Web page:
The role of nurses, midwives in protecting children explored in safeguarding study

A Caring Futures Institute project is exploring the nature and scope of nursing and midwifery roles in protecting Australian children from abuse and neglect.

Led by researcher Dr Lauren Lines, the Safeguarding Project will investigate how nurses and midwives contribute to ensuring vulnerable children in their care are kept safe from harm.

Dr Lines says although it’s widely acknowledged that child protection is ‘everyone’s responsibility’ her work so far has showed that precise roles and responsibilities of nurses and midwives, as well as other health professionals, are unspecified.

“This makes it very difficult to prepare, support and resource nurses and midwives to safeguard children, and evaluation of their practice is not possible,” she says.

“Without clear understandings of professionals’ roles, we cannot provide children and families with coordinated multidisciplinary care that holistically meets their needs.”

Stage one of the Safeguarding Project is in progress and involves reviewing Australian policies and frameworks around child health, wellbeing, and protection.

This will identify how safeguarding is defined and enacted in Australia in relation to the role of nurses and midwives.

The second stage of the project aims to build consensus of the nature and scope of nursing and midwifery practices of safeguarding children in child-focussed practice settings in Australia.

It’s intended that the findings of the study will inform discussions with industry partners to develop a shared national understanding of the role of nurses and midwives.

Dr Lines says the findings would inform targeted education and professional development, increasing nursing and midwifery competence in safeguarding children in schools, communities, hospitals and many other settings.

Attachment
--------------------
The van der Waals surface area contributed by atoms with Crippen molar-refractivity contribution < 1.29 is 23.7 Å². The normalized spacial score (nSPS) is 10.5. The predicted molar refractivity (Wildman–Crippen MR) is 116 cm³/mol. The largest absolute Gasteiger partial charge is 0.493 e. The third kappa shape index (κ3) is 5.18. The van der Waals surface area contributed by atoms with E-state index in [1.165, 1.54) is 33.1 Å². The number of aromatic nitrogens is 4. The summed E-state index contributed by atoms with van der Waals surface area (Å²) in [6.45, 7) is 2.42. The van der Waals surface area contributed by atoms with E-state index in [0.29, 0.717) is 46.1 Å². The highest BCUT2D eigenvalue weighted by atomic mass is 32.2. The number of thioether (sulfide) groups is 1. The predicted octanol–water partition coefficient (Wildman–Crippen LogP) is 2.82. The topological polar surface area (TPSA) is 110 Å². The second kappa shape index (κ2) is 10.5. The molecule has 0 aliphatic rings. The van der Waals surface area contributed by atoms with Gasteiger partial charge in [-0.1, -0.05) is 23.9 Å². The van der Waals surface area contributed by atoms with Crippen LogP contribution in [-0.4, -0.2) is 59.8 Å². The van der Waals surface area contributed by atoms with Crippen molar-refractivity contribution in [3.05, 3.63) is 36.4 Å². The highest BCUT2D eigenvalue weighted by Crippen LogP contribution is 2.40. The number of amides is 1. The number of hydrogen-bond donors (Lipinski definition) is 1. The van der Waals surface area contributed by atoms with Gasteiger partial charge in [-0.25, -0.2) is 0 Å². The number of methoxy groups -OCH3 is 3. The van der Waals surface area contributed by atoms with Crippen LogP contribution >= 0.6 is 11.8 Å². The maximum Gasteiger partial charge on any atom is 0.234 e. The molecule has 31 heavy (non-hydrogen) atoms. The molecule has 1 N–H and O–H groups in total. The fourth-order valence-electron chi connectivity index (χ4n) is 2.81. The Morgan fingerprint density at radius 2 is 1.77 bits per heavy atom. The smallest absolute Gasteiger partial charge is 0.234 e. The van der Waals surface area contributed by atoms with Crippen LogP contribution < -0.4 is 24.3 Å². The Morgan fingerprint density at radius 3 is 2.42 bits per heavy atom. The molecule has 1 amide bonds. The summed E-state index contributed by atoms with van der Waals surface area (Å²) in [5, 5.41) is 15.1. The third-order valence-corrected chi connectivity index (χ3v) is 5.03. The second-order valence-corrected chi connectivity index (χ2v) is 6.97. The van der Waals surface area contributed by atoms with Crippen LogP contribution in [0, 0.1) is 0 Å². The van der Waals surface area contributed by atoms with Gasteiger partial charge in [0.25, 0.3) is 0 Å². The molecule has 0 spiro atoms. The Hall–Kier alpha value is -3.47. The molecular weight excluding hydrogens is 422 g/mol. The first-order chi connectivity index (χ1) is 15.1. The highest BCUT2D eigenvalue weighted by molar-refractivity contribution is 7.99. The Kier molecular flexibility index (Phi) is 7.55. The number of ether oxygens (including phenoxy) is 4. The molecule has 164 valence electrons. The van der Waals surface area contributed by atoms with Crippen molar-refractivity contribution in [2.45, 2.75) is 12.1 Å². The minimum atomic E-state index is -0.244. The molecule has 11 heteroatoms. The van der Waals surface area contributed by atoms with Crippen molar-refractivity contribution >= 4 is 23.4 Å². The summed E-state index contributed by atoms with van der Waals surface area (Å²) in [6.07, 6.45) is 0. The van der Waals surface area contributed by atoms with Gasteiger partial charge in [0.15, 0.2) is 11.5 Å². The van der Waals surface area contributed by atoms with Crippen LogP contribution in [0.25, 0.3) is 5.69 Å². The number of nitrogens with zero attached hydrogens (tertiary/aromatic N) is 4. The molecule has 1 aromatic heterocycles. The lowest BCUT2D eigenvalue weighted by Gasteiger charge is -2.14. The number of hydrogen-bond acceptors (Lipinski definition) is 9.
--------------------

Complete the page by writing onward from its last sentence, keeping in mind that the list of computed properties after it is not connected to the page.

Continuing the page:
It is hoped the project will eventually inform the development of professional practice standards for nurses and midwives in relation to safeguarding children.

Dr Lines, who has background in paediatric nursing, completed a PhD that explored the experiences of nurses working with children in Australia and how they keep kids safe from abuse and neglect.

Her work provided an initial insight into the unique role of nurses and how they can make a big difference to vulnerable children in their care.

“We constantly see media stories about how our society is failing to protect children from harm,” Dr Lines says.

“Most children do live in safe and supportive families, but some children are disproportionately at risk due to factors beyond families’ control such as poor health, insecure housing, poverty and/or racism.

“I know first-hand that nurses and midwives frequently encounter children at-risk of abuse or neglect, and as the largest group of health professionals we are well placed to make a difference.”

Dr Lines is working with Professor Julian Grant from Charles Sturt University and Professor Alison Hutton from the University of Newcastle.

Lauren Elizabeth Lines, Julian Maree Grant, Alison Hutton, ‘How can we work together?’ Nurses using relational skills to address child maltreatment in Australia: A qualitative study, Journal of Pediatric Nursing, Volume 54, 2020, Pages 1-9, ISSN 0882-5963,

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